Players squabbling with players and players squabbling with coaches – team chemistry gone by the wayside?
This is the question facing the Minnesota Timberwolves in this young NBA season.
The year started off on a sour note for the Timberwolves with veteran starting point guard Sam Cassell missing the first day of training camp because of his unhappiness about not being offered a contract extension.
Shortly afterwards, the other starting guard, Latrell Sprewell, also complained about his contract. He made it known that he was also unhappy and that he wanted an extension before the regular season started. He even threatened to demand a trade if the Wolves did not offer him a deal he liked. He further alluded to possibly not playing his hardest and was quoted in the St. Paul Pioneer Press as saying, “Why would I want to help them (the Timberwolves) win a title? They’re not doing anything for me. I’ve got a lot at risk here. I’ve got my family to feed.”
A third starter and former all-star Wally Szczerbiak added his own complaint. He made it known that he did not want to come off the bench like he did last year. He was hurt for much of last year, so when he was healthy he did not start. He started for the Wolves in previous seasons and wants to start again. Why should an all-star wanting to start create a problem? The problem is that the Wolves signed last year’s starter Trenton Hassell to a $27 million deal in the off-season. Szczerbiak also has a history of not getting along well with his teammates. A few years ago, it was rumored that Szczerbiak and reigning MVP of the league Kevin Garnett got into a fight in practice.
Cassell has also had a run-in with coach Flip Saunders. In the game against the Indiana Pacers a week ago, it was obvious that Cassell was not listening to Saunders as he tried to explain something to Cassell. Consequently, Cassell was benched for the remainder of the game.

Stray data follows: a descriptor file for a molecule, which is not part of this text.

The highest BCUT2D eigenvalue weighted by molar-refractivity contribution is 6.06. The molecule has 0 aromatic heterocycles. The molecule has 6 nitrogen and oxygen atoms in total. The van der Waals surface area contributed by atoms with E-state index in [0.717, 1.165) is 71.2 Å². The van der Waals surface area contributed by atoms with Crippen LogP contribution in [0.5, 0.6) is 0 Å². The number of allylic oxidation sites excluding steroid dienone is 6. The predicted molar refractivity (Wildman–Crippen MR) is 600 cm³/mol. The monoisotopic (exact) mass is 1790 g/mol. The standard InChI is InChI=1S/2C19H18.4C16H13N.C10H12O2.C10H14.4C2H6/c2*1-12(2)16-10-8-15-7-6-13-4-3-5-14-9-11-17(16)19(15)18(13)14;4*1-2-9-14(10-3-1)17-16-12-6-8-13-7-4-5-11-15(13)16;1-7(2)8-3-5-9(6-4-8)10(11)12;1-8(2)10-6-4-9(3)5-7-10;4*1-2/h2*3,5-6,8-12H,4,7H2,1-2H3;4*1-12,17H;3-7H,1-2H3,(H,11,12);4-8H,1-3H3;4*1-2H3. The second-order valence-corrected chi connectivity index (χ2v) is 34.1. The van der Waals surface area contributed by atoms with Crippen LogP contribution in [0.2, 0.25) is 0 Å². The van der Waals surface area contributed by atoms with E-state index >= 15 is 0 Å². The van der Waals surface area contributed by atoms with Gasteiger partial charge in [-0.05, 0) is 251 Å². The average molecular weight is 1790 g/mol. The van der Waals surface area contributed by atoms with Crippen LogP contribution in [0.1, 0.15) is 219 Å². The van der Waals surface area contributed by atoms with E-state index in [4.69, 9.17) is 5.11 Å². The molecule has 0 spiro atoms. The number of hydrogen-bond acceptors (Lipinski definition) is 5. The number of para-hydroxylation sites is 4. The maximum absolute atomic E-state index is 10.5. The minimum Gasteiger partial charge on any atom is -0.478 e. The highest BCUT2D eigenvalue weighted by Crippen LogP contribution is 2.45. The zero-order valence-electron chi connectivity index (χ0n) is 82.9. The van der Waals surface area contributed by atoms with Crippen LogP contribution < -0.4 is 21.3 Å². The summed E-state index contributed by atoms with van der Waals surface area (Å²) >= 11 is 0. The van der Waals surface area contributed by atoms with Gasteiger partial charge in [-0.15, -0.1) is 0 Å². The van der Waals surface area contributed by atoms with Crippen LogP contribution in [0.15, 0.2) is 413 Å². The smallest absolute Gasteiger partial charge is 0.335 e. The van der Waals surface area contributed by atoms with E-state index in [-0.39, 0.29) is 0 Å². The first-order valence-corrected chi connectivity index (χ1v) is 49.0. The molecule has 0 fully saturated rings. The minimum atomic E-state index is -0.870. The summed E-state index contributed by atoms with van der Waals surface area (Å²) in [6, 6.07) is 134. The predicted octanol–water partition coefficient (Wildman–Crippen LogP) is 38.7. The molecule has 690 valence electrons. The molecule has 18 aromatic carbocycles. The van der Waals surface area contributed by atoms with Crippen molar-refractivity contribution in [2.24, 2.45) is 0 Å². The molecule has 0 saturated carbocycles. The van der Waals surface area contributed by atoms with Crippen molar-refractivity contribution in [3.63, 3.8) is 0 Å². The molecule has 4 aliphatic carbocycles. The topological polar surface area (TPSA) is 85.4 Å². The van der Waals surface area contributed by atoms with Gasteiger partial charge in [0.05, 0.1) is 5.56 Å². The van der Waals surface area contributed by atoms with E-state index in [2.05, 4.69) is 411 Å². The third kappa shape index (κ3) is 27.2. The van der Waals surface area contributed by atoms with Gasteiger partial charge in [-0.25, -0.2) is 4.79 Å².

A huge source of potential problems still exists. The Timberwolves have one of the deepest teams in the league. They will play 10 or 11 guys on any given night. Having depth is a good thing because it allows teams to stay competitive even if injuries occur. Having depth can be a bad thing if everybody is healthy because not every player will be able to play as many minutes as desired. If the team is winning, players are less likely to complain about playing time, but if the team is losing players could very well start complaining about their minutes. The Timberwolves face this possibility.
I think that the Timberwolves should look to make a trade. Szczerbiak’s name has been brought up in trade rumors for the past few seasons, and Sprewell’s name has been mentioned in trade talks as well. Trading one or both of them will benefit the team.
Sprewell is making $14.6 million this year and wants an extension close to the same salary. Sprewell is on the downside of his career and is a streaky player. He is not worth the money. He has also recently shown that he is not much of a team player. He should be traded to improve team chemistry and save money. The Wolves should trade him for a small forward and a draft pick or two as they were stripped of draft picks and have not been able to replenish their team.
It makes sense to trade Szczerbiak. He is a quality shooter, but so is Fred Hoiberg. The Wolves also have Hassel, a better defender than Szczerbiak who has shown that he has the scoring touch. The Wolves need a lock-down defender like Hassel. The Wolves should get a beefy big man for Szczerbiak. Garnett is a phenomenal player, but lacks bulk. The Western Conference is dominated by big men so the Wolves could use a big banger to help compete.
They do not need to make a trade, but it could be beneficial. A trade should only be made if the team can get quality players or draft picks in return.
The Timberwolves have the potential to win the NBA finals, but only if the team chemistry is improved by a trade or if the players stop their complaining.